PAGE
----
“Now you are a man. Bury your first toy and your mother’s picture.” With these words Moscow’s sonic anarchists, Won James Won begin their assault on our conventions and convictions. Over the next seventy minutes they stray very far outside of the typical clichés and postures of rock music without ever becoming oblivious to the power underlying the idea of rock.
Theorist Attack’s relationship to rock and roll, like Frank Gehry’s relationship to architecture, is oblique but very critical. The language of the medium is used, but only as a starting point from which to deconstruct it. Like the Museo Guggenheim Bilbao, Theorist Attack‘s poly-dimensional cubism is somehow more alive, more real in relation to it’s surroundings; an ancient, monolithic alien artifact amidst a dull, prosaic two-dimensional backdrop. Once glimpsed, both are impossible to ignore.
The shock of the new cannot compensate for half-baked ideas, sloppiness, self-indulgence or unchecked ambition for very long. As soon as the mind adapts to the novelty, the game is up. What usually remains in this equation is an “interesting” album that no one wants to listen to. Theorist Attack does not fall prey to this trap. Won James Won throw an all-encompassing net over a human culture in decline, assembling what they find into barely recognizable structures using found sounds, esoteric vocal samples, industrial noise, elements of pop music, rap, punk, electronica, jazz and a narrator/vocalist channeling it all into something we can put into context. Though layer upon layer of aural information reveals itself, sometimes overwhelming the senses, the chaos is repeatedly harnessed back into a semblance of order, the richness of the overall sound congealing into hooks that sink deep into the subconscious.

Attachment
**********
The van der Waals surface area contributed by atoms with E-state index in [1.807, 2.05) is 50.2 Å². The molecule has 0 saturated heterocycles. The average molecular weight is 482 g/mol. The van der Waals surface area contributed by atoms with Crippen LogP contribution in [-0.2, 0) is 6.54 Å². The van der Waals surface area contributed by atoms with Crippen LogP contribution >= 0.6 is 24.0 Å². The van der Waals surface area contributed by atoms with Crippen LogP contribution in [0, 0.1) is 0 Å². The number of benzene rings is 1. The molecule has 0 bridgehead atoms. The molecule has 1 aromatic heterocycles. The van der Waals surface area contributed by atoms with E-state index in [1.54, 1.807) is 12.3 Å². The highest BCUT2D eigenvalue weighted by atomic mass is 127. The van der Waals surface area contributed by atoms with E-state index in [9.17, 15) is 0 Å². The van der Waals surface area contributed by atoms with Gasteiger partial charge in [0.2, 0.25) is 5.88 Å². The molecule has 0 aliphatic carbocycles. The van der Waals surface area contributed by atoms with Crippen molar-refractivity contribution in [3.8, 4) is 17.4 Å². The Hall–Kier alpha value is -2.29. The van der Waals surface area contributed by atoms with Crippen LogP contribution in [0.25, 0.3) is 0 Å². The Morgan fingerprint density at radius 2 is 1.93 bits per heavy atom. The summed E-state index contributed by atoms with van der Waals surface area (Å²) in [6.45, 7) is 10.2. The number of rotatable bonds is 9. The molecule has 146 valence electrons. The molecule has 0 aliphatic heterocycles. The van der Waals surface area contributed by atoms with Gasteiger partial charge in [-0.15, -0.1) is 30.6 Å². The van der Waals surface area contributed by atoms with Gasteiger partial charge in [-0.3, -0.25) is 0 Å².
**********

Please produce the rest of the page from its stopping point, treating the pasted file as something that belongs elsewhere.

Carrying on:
Theorist Attack is what I would consider the second zeitgeist-defining, ground-shaking piece of recorded art for the new millennium. Like Radiohead’s masterpiece Kid A, it chronicles social decay and the urgency of existential dilemma using a vast array of unorthodox sounds and styles as well as astonishing juxtapositions of beauty and ugliness, simplicity and complexity. Within these two small circular codices lies a deep sense of our fields of experience expanding, barriers being demolished, a new strange vernacular being wrested into existence…..but whereas Kid A detaches itself from reality with profound resignation, Theorist Attack positively revels in the messiness of it’s milieu. Won James Won seem to be conscious of the myriad possibilities inherent in the breakdown of society and they make creative use of the open-ended nature of instability. In other words, this album is an absolute riot, in both senses of the term.
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